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Banning Student Confederate Flag Apparel at School
Following several deaths involving police use of excessive force against black citizens, there has been a resurgence in efforts to remove Confederate monuments and symbols from public places. Relatedly, there has been an uptick in questions from school officials asking whether they can ban students from wearing Confederate flag apparel (e.g., shirts, hats, belt buckles, masks) at school. Since displaying the Confederate flag is an expressive activity, a school’s prohibition against the symbol implicates the First Amendment.
Courts across the nation, including the Sixth Circuit Court of Appeals (the decisions of which are binding in Michigan), have upheld a school’s authority to restrict Confederate flag apparel if school officials “reasonably forecast” that the symbol will cause a material and substantial disruption to school operations, regardless of the wearer’s intent.
Some schools have banned Confederate flag imagery; other schools have included more general prohibitions against “racially divisive symbols”. Most cases challenging Confederate flag bans involve a student alleging that a school’s imposition of discipline for a dress code violation infringed on the student’s free speech rights. Courts generally consider student clothing a form of expressive speech and apply the First Amendment analysis set forth by the U.S. Supreme Court in Tinker v Des Moines Indep Cmty Sch Dist (1969).
Under Tinker, school officials may discipline a student for expressive conduct that is otherwise protected by the First Amendment if the conduct “materially and substantially interfere[s] with the requirements of appropriate discipline in the operation of the school,” or if school officials can reasonably forecast that the speech will cause a material and substantial disruption.
The Sixth Circuit has issued three rulings on Confederate flag bans at school in the past 20 years, once remanding a case for further analysis, and twice upholding the school’s ban. In 2001, the Sixth Circuit was unable to resolve the case without additional evidence about whether the school had “actually experienced any racially based violence prior to the suspensions” and remanded the case for further factual findings. Castorina v Madison Cty Sch Bd. (2001).
Seven years later, in Barr v Lafon (2008), racial tensions at a school prompted the school to ban clothing that “cause[d] disruption to the educational process.” Two students who wore Confederate flag shirts to school were told to remove or cover-up the shirts or face suspension for violating the dress code. The students sued, alleging that the ban violated their First Amendment rights. Applying the Tinker standard, the Sixth Circuit upheld the ban, emphasizing that school officials are not required to wait for student expression to cause an actual disruption before taking action. Rather, if school officials, based on specific facts (i.e., past incidents of racial violence or complaints about racial discrimination), can reasonably forecast that student expression will cause a disruption, they may preemptively suppress that expression. In Barr, because that school previously encountered racially-charged graffiti containing hit lists, interracial fights, and other threats of violence, the Sixth Circuit concluded that school officials reasonably forecasted a disruption caused by Confederate flag clothing.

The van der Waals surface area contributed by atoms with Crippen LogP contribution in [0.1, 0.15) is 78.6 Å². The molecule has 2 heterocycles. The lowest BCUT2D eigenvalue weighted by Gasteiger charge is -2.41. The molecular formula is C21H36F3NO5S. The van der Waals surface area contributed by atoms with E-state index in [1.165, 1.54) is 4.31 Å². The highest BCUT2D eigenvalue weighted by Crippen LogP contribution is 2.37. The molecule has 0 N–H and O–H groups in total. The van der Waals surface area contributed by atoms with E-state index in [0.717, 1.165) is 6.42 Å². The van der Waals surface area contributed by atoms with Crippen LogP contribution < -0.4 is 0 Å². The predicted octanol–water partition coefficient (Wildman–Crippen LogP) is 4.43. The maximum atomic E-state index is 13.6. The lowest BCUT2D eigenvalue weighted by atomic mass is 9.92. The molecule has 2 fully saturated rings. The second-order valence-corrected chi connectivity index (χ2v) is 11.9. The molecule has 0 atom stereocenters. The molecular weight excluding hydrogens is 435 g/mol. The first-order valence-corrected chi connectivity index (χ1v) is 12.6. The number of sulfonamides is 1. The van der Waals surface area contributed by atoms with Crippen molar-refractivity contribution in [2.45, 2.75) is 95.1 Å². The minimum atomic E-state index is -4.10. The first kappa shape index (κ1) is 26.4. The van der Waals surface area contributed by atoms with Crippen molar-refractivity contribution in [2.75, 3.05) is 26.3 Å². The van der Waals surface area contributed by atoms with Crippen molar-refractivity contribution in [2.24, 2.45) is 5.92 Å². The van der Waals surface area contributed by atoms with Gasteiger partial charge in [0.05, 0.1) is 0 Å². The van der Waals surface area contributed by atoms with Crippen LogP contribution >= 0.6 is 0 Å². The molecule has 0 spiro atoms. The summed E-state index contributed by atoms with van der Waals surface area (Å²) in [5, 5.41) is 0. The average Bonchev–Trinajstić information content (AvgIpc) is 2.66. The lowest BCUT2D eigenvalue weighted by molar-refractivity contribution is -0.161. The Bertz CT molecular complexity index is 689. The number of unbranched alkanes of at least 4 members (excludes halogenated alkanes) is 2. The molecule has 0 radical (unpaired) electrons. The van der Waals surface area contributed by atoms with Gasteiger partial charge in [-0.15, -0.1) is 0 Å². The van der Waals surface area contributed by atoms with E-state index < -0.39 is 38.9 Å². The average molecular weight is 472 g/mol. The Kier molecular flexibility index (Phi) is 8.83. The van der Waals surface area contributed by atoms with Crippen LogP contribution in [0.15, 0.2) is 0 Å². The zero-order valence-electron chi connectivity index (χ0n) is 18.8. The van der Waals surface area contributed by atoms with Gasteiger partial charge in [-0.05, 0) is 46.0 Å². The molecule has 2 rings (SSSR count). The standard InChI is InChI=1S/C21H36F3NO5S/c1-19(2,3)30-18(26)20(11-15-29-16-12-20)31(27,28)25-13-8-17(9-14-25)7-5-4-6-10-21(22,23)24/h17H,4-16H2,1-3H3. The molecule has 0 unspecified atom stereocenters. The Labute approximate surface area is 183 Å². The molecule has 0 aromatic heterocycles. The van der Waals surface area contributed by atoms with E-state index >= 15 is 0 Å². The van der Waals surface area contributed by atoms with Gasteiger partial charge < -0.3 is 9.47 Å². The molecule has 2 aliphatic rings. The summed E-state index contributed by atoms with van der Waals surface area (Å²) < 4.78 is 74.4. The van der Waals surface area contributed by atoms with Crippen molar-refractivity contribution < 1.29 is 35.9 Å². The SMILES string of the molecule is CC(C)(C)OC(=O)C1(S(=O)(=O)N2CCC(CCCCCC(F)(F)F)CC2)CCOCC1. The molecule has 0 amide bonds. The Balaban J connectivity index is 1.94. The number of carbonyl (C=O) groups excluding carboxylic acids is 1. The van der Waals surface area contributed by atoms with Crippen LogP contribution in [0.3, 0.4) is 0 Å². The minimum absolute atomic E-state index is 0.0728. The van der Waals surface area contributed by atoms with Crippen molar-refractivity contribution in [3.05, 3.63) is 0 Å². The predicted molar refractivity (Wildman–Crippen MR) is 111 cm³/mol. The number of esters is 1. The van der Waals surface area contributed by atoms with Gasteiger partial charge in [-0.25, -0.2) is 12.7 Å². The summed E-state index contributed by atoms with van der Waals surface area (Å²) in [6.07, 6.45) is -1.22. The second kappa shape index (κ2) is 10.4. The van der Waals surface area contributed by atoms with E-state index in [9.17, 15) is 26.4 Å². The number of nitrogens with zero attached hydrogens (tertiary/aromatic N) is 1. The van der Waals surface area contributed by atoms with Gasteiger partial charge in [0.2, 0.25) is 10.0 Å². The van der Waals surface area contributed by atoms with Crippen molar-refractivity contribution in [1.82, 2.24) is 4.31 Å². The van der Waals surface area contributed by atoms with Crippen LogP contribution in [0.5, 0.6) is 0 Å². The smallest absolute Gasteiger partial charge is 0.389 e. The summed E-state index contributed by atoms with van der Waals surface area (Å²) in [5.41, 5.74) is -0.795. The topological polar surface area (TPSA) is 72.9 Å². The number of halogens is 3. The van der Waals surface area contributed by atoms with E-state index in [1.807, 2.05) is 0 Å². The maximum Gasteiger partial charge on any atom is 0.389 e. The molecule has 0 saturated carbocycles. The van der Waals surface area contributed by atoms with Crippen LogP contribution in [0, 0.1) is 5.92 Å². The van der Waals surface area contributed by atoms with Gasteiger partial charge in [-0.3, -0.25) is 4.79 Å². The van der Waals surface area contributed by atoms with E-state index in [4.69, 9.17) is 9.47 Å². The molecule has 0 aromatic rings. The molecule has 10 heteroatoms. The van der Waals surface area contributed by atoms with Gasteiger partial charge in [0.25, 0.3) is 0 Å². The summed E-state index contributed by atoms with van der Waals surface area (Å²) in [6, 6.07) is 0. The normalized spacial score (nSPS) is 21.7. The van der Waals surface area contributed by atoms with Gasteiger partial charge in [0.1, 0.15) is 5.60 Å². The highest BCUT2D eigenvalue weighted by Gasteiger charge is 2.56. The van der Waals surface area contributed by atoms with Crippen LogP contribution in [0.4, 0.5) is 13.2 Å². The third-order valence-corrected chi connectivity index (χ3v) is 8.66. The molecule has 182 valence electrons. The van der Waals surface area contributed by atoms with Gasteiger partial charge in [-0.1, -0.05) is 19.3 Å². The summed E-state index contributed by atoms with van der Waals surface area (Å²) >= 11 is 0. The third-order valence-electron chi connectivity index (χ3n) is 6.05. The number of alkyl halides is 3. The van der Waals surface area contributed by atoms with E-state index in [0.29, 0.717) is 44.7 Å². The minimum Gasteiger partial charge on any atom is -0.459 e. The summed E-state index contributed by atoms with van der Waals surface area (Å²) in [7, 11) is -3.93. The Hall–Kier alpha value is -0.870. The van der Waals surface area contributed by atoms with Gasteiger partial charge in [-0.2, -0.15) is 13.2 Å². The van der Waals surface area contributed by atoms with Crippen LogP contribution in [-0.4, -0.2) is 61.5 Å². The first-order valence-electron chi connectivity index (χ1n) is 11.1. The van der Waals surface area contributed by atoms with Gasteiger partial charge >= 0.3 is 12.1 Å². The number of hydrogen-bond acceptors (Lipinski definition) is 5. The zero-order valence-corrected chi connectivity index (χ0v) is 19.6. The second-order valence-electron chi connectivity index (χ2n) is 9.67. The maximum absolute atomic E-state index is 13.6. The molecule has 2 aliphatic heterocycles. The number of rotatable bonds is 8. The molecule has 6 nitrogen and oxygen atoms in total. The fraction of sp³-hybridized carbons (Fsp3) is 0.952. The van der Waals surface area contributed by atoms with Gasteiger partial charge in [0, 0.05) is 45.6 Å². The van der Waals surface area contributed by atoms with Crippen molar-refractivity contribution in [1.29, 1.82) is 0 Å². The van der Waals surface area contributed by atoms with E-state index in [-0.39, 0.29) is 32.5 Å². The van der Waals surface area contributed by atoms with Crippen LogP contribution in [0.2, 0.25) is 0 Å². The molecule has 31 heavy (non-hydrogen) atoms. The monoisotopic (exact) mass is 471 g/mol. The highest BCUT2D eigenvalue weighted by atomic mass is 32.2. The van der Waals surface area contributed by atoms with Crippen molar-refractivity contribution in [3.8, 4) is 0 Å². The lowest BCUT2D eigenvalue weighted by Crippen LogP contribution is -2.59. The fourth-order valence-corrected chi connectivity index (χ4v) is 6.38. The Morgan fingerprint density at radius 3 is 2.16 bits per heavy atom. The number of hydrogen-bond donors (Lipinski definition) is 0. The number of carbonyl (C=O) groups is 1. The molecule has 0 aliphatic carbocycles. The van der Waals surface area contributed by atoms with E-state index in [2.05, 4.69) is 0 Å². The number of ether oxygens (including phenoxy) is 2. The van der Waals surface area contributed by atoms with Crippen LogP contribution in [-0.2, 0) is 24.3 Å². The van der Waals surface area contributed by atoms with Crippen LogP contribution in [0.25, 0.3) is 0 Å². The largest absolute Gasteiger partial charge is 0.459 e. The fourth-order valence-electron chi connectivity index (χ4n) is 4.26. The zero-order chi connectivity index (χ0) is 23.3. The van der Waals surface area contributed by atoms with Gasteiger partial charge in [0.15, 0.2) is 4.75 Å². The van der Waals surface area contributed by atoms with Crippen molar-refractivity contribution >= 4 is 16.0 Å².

Two years later, in Defoe v Spiva (2010), the Sixth Circuit again upheld a school’s dress code prohibiting “racial or ethnic slurs/symbols” and applied that standard to Confederate flag clothing. A student sued the school after he was sent home for refusing to turn his Confederate flag t-shirt inside out and refusing to remove his Confederate flag belt buckle. In upholding the school’s dress code, the court observed that evidence of students using racial slurs and songs and engaging in interracial fights allowed school officials to reasonably forecast that Confederate flag imagery would substantially disrupt school operations.
In Defoe, the Sixth Circuit extended its analysis of student speech regulation to recognize a school’s substantial interest in educating students in an environment conducive to “fostering both knowledge and democratic responsibility.” The court reasoned that banning “racially divisive symbols,” including the Confederate flag, is consistent with this substantial interest, even in cases where school officials cannot forecast a substantial disruption. Importantly, whether the Sixth Circuit will apply this analysis to student speech regulation beyond racially divisive symbols remains unanswered.
Court decisions involving First Amendment rights are fact-specific and may depend on express provisions in a school’s written dress code policy. We encourage school officials to carefully review their dress codes before the school year begins and to work with legal counsel to craft appropriate language if a ban on any specific imagery is under consideration.